Gluten Free- Necessary or Trendy?

Dear all,

indexIf you’re going to swear off of a food, other people are going to expect that you actually know what it is. Do you?

Gluten is a protein composite found in several types of grains, including wheat, spelt, rye and barley. Gluten consists of two proteins… gliadin and glutenin. It is the GLIADIN part that people react negatively to.

When flour is mixed with water, gluten forms a sticky cross-linked network of proteins, giving elastic properties to dough and allowing bread to rise when baked.

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Actually, the name gluten is derived from these glue-like properties.

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Gluten free appears to about 30% of Americans! Wow, that is a large number and you can definitely see that in the aisles of your supermarket. Huge parts of shelves, mostly in the “healhty foods” aisle are being taken over by gluten free products.

But is it just a trend or is gluten threatening our health? Let’s take a closer look.

Celiac disease and intolerance

index2Only about 1 in 133 people- about 0.75 percent- have celiac disease, an inherited autoimmune disease that causes damage to the small intestine when gluten is ingested. The immune reaction can cause degeneration of the intestinal wall, which leads to nutrient deficiencies, various digestive issues, anemia, fatigue, failure to thrive as well as an increased risk of many serious diseases.

Only about 0.4 percent of people have a real medically diagnosed wheat allergy, according to a 2006 study. In those people, a true allergic response to wheat (which contains gluten) can include skin, respiratory and gastrointestinal symptoms.

An even smaller percentage of people may have what is called a non- celiac gluten sensitivity, which may also produce similar symptoms but is not very well understood by experts.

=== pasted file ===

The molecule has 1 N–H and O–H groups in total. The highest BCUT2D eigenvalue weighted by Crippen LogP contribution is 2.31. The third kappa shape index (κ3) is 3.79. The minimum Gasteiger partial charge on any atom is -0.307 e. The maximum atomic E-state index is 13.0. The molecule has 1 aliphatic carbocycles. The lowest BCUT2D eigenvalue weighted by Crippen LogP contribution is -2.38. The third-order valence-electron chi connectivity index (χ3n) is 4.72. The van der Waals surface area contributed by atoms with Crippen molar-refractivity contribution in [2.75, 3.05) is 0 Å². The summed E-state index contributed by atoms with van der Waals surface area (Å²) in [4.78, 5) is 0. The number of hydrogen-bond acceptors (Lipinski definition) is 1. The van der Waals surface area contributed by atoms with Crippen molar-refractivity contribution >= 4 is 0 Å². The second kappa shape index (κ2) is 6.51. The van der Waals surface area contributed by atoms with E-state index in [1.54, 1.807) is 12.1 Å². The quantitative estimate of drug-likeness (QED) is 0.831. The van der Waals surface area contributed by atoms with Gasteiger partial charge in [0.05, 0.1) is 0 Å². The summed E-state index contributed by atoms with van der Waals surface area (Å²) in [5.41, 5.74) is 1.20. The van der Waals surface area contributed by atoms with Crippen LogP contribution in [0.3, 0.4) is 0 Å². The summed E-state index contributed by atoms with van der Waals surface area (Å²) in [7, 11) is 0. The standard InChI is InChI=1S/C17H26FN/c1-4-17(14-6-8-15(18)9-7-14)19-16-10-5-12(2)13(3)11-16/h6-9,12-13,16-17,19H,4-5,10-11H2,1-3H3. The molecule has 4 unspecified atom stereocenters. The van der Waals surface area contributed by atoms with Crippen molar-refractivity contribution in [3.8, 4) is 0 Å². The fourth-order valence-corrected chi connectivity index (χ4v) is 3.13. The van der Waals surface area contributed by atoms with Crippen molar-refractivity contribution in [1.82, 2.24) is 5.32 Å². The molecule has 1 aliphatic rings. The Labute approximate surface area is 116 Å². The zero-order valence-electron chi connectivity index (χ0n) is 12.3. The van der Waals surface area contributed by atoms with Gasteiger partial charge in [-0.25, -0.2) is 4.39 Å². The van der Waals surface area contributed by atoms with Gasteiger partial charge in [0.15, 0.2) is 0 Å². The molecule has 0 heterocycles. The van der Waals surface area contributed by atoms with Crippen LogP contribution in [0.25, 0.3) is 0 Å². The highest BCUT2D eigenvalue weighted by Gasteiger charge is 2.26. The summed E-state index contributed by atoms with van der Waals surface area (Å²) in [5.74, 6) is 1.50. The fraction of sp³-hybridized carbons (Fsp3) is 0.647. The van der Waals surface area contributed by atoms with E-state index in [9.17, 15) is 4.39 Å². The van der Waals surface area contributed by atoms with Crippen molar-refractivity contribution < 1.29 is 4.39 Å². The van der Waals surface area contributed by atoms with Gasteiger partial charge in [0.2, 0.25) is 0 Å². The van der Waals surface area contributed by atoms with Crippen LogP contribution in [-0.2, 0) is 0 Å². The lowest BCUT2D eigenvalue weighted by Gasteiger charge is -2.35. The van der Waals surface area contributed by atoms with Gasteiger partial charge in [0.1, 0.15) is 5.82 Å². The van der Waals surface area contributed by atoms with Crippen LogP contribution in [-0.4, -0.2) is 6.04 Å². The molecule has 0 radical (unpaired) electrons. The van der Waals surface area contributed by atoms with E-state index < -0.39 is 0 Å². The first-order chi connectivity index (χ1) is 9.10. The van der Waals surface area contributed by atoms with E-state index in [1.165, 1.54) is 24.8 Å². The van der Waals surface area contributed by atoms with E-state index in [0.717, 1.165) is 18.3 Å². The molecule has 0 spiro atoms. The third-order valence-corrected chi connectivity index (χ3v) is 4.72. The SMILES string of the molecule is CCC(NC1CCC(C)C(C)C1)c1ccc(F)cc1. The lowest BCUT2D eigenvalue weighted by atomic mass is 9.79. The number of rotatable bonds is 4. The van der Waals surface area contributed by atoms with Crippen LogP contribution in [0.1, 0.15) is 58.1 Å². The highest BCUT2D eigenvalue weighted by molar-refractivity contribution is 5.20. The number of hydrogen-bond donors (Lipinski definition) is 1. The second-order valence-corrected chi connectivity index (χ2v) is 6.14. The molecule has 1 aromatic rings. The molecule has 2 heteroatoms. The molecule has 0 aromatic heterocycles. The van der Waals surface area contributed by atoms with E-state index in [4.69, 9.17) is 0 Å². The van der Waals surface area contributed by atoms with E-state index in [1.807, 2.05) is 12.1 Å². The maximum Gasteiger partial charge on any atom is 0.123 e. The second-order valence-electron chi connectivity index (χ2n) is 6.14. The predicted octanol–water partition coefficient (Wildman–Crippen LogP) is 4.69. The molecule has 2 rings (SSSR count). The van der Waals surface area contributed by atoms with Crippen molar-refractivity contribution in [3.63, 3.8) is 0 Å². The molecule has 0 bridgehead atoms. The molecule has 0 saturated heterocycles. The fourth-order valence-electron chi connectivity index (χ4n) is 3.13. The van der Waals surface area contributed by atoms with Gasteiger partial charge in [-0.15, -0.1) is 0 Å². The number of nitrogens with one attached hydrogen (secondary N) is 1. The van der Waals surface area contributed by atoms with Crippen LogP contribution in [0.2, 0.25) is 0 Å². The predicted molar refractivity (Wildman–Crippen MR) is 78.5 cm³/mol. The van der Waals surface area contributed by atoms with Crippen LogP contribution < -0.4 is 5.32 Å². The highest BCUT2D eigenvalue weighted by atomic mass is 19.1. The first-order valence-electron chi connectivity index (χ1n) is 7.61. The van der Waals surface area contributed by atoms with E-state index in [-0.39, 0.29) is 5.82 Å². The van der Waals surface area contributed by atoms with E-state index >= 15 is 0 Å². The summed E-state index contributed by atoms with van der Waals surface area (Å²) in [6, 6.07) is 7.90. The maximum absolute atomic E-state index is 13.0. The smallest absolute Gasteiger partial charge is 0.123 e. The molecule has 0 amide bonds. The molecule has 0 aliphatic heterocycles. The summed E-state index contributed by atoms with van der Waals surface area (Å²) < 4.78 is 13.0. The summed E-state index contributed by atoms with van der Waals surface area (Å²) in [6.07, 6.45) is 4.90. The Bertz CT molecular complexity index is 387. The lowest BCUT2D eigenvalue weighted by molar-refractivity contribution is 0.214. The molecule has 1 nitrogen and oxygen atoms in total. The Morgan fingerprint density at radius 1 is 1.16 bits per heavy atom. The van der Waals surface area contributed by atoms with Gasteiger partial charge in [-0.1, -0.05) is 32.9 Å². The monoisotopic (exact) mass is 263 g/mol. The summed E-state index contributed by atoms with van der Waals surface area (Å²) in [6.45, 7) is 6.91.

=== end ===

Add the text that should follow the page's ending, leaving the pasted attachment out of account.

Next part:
People without symptoms may consider avoiding gluten for health reasons, but there is little evidence proving that going gluten free means good health. On the contrary, “a gluten-free diet can lack vitamins, minerals, and fiber,” says Peter H.R. Green, MD, director of the Celiac Disease Center at Columbia University.

If you think that you might be have celiac disease, get a proper diagnosis first before cutting out gluten from your diet. Symptoms can be weight loss, iron deficiency, anemia and/or a family history of celiac disease.

Just because it’s a grain doesn’t mean it has gluten.

A balanced diet should include lots of different varieties of food, including a broad spectrum of grains.

download (3)Gluten free grains are amaranth, millet, buckwheat and quinoa.

Gluten is found in wheat, barley, and rye. Gluten also shows up in many whole grain foods related to wheat, including bulgur, farro, kamut, spelt, and triticale (a hybrid of wheat and rye).

Gluten itself doesn’t offer special nutritional benefits. But the many whole grains that contain gluten do. They’re rich in an array of vitamins and minerals, such as B vitamins and iron, as well as fiber. Studies show that whole grain foods, as part of a healthy diet, may help lower risk ofheart disease, type-2 diabetes, and some forms of cancer. The 2010 Dietary Guidelines for Americans recommends that half of all carbohydrates in the diet come from whole grain products.

To be sure, a few whole grains don’t contain gluten, including amaranth, millet, and quinoa. But they are far less common than gluten-containing grains. Meeting the dietary guidelines goal is very tough if you have to eliminate wheat, barley, rye, kamut and other gluten-containing whole grains.

There’s little point in taking that risk unless you genuinely have celiac disease or gluten sensitivity. “Eating a healthy gluten-free diet means paying constant attention to what you eat. This isn’t something that anyone should do casually,” said Green.

There’s also little point in eliminating just some gluten. For people who are sensitive, even trace amounts can cause damage to the small intestines. “So an almost gluten-free diet isn’t going to help if you have a problem.”

The bottom line: If you think you may have a problem with gluten, get tested.

Part of our balanced whole food plant-based diet is to use all kinds of grains, including gluten free grains. We love to add puffed amaranth to our raw balls ( for instance to our raw apricot balls http://plantbasedhappy.com/?page_id=445)  or to our breakfast cereal. Creamy quinoa flakes (http://plantbasedhappy.com/?page_id=182) as a delicious breakfast or a savory quinoa version with roasted veggies and pesto for lunch …yumm!

Yesterday, I whipped up a few extremely delicious gluten free muffins. We loved their moist consistency and their different flavor.

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I always recommend using frozen berries because they tend to keep their shape more and don’t get soggy. I keep chopped strawberries in the freezer and used them in these muffins together with blueberries.

Click here to see the recipe http://plantbasedhappy.com/?page_id=5133

Enjoy the gluten free delicacies!

Cheers,

Ursula

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